Coping Mechanism is a column by Mackenna Manidis exploring the care practices of creative people she finds inspiring.
The first time I met Katherine Leon, I was blackout drunk at a house party, attempting to drown whatever boy problems I was having that evening. She lived in the house in front of a friend of mine, but I’d only ever heard about how magical and funny she was, we hadn’t met. That night, I was so excited to meet her that I screamed her name at a volume I didn’t even realize I was capable of as she was exiting her car in the driveway. Startled, she tossed her phone out of her hand directly into a wall and the screen immediately shattered. Horrified, I offered to pay for the repairs, but of course he didn’t accept. She should’ve — but that’s just not Kath.
Our initial meeting was my first glimpse into the spirit of the most gentle friend I’ve ever made. A first generation American raised by a Catholic mother from the Philippines and a Catholic father from Mexico, Katherine has always lived a culturally blended life, one where the idea of taking care of yourself isn’t something families typically discuss. “I think initially for me, the idea of self-care practices were common sense things — taking breaks, listening to music, watching comfort movies,” she explained over drinks one night this month. “Naps, food, friends. My brain didn’t really ever register anything real, you know, like therapy, because I grew up in a culture where mental health was non-existent.”
To cope with the turbulence of adjusting to life in the United States, religion was the glue in her household growing up. “The answer to so many things in Catholicism is just to pray about it, you’ll be fine,” she remembered. “Finding a way to attribute my anxiety or dark feelings to my own actions became second nature.” Developing a way to cope by placing all of the blame squarely on her own shoulders, assuming full responsibility for what happened in the world around her created even more anxiety. The biggest habit she formed in her youth, one that almost swallowed her whole, was an obsessive need to keep her family safe in their home. “As a kid, I would have to lock all of the doors leading into my house every night,” she said. “I couldn’t sleep unless I walked away from them maintaining that eye contact. I would spend a half an hour every night staring at locks.”
With accountability as the backbone of her upbringing, the concept of personal responsibility has colored most of Katherine’s adulthood. She has a history of taking on the world — a job in Los Angeles interning for a popular late night show while still living in Orange County years ago, photographing comedy shows after work, going home to stay up late and edit said photos, running on a scary low amount of sleep. Currently, Katherine works as a part-time live show producer at UCB and a part-time department assistant in the Communications division at Otis College of Art and Design, finding a balanced way to incorporate her creativity into both her career and free time.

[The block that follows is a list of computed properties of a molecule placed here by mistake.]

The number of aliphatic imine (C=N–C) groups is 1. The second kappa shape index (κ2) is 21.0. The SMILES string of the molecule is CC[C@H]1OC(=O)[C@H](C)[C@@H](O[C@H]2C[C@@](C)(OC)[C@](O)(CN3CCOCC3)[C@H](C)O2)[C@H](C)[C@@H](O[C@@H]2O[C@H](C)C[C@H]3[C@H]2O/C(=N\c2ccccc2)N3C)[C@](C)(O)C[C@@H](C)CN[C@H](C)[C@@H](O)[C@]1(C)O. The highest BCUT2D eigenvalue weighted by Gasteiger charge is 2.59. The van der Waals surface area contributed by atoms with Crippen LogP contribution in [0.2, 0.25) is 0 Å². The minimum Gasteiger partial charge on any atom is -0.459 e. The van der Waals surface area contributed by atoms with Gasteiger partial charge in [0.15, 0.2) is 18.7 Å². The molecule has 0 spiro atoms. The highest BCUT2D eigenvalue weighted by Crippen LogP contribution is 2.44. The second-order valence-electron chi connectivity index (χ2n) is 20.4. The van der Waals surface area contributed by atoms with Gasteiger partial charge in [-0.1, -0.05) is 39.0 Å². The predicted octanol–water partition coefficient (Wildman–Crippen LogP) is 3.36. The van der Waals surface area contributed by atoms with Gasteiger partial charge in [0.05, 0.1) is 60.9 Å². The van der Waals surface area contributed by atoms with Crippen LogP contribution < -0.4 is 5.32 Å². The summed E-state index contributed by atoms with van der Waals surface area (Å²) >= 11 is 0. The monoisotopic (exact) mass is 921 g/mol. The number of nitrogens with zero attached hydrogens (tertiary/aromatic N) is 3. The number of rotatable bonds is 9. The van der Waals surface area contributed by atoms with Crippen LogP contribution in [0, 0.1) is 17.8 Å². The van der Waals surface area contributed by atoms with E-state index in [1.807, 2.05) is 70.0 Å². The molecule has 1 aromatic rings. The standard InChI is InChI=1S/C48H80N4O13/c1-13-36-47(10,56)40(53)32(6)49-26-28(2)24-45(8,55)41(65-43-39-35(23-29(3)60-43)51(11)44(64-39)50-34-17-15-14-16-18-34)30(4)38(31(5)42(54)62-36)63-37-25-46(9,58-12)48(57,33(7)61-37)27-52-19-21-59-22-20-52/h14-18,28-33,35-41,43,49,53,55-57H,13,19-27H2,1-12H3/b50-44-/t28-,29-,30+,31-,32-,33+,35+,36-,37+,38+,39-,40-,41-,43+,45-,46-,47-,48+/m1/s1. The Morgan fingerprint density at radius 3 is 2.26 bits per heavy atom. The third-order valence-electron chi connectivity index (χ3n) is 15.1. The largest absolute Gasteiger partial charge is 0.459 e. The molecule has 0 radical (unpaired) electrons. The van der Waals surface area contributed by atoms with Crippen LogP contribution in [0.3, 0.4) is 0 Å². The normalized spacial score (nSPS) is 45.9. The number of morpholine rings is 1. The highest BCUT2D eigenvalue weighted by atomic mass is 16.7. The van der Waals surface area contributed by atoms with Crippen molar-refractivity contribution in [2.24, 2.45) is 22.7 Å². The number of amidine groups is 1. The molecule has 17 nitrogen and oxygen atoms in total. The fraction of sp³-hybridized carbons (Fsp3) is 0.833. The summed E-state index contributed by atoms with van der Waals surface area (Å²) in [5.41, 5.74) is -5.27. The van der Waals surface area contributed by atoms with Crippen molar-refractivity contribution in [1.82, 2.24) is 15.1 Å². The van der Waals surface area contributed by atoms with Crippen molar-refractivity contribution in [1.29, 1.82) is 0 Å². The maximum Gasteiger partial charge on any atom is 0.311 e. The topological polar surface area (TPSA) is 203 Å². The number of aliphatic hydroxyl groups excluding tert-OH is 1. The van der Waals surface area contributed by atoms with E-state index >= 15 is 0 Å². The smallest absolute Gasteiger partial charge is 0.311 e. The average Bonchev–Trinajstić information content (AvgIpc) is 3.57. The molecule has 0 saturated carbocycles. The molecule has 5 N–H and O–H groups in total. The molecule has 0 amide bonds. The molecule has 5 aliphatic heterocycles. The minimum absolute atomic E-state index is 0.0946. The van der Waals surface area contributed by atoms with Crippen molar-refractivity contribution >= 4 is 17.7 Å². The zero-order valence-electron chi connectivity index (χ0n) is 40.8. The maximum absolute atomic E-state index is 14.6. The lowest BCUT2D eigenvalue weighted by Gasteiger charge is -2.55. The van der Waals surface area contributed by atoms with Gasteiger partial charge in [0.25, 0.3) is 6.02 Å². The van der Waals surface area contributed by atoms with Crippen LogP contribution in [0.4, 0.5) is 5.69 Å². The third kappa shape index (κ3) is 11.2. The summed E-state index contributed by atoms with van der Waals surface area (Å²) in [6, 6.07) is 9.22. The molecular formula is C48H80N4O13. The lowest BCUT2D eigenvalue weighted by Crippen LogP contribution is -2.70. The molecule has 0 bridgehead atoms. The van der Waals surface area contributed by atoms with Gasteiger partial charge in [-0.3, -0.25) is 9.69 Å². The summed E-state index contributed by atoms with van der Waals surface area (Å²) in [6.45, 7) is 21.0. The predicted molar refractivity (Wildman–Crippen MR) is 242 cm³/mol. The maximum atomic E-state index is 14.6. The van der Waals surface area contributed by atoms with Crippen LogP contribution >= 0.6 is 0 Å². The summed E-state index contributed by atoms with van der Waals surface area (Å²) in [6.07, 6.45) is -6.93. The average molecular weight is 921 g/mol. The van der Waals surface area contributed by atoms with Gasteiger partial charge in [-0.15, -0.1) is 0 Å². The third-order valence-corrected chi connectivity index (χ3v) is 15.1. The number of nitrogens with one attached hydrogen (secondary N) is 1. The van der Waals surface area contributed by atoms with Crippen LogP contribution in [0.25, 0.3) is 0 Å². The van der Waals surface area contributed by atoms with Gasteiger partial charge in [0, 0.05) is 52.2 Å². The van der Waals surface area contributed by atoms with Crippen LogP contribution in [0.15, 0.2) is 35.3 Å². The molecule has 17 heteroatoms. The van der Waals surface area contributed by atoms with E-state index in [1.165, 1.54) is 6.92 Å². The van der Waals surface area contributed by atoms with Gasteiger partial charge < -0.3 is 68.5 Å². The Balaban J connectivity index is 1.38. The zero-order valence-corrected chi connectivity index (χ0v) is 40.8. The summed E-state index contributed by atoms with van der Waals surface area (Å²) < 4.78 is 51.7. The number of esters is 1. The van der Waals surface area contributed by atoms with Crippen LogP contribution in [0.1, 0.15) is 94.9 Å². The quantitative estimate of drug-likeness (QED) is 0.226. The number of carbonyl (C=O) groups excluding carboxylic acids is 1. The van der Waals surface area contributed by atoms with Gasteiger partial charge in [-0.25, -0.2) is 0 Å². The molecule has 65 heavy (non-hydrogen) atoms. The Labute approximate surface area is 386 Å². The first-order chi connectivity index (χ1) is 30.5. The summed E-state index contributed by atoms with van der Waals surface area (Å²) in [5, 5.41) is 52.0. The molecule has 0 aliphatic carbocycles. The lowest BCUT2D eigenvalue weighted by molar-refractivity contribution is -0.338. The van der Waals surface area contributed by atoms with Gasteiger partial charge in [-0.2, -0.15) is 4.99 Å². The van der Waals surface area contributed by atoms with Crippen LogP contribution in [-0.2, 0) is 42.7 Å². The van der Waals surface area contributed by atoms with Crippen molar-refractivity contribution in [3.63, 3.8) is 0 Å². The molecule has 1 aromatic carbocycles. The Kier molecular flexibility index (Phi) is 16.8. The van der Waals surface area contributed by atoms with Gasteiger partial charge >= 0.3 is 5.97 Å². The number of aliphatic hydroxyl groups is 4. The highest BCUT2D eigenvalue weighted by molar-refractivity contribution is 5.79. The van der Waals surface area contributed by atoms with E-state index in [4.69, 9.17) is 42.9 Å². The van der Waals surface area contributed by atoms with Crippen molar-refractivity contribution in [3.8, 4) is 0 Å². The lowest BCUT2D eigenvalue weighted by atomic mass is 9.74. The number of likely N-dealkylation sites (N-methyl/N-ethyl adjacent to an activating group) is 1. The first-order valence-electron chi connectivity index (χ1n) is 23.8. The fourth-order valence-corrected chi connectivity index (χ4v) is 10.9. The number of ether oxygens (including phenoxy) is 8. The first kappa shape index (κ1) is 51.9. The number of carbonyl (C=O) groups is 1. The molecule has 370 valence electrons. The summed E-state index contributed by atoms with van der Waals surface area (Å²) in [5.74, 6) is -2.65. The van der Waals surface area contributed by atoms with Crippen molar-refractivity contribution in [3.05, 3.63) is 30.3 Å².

Though she’s since made leaps and bounds schedule-wise, making time to take care of herself and growing out of the habit of burning the candle at both ends, Katherine also began taking her power back by relocating to Los Angeles from Orange County. When asked about her sudden uprooting about four years ago, she remembers how intimidating it seemed at the time. “The idea of going through a huge change to almost force yourself to reevaluate your life is something that I’ve never really understood past insisting on cutting my own hair or moving,” she said. “In the times I feel like I truly, desperately want to leave, I fall back on knowing if I choose to do so, I can always come back.”
The stress of relocation, even from a short distance, is one that’s all too familiar to me. Although my move to Los Angeles was only from about a hundred miles away, being alone in such a big city can be scary. The pang in my heart for family or familiarity is frequent, even though I’m having the time of my life. When I asked Katherine ways she helps to ground herself in these times of uncertainty so that she doesn’t make that leap, she gave me a list:
Keep making things and support others making things.
You’re allowed to keep things for yourself.
Share your stories.
Surround yourself with good people.
It’s okay to care about things.
“I was, and still sometimes am, scared no one will remember me or what I do,” she admitted. “I had a really good talk with a friend recently who reassured me that just because a phase in your life is over, doesn’t mean it wasn’t good or significant or that it didn’t happen. It’s a chapter or a season; beat the game and start over.” The idea of beating the game and starting over is something that resonates with me more and more deeply the older I get. Being a woman and passing milestone ages where others would typically be getting married, starting to have kids and buy a house, and to not be doing any of those things, I start to feel the hot, sick fire of comparison burning in me.
But by deciding to look at my life as a series of episodes instead of one giant unachievable goal — a marathon instead of a race — I’m accepting that what’s important is the pace. Slowing myself down to check in with my heart, make time for my loved ones, and taking pages out of Katherine’s book by following the lead of my own feelings, not where I theoretically should be at any given time, helps to melt the feelings of inadequacy. I can only hope that everyone has a Katherine in their life to remind them of their core. Mine is pretty lovely.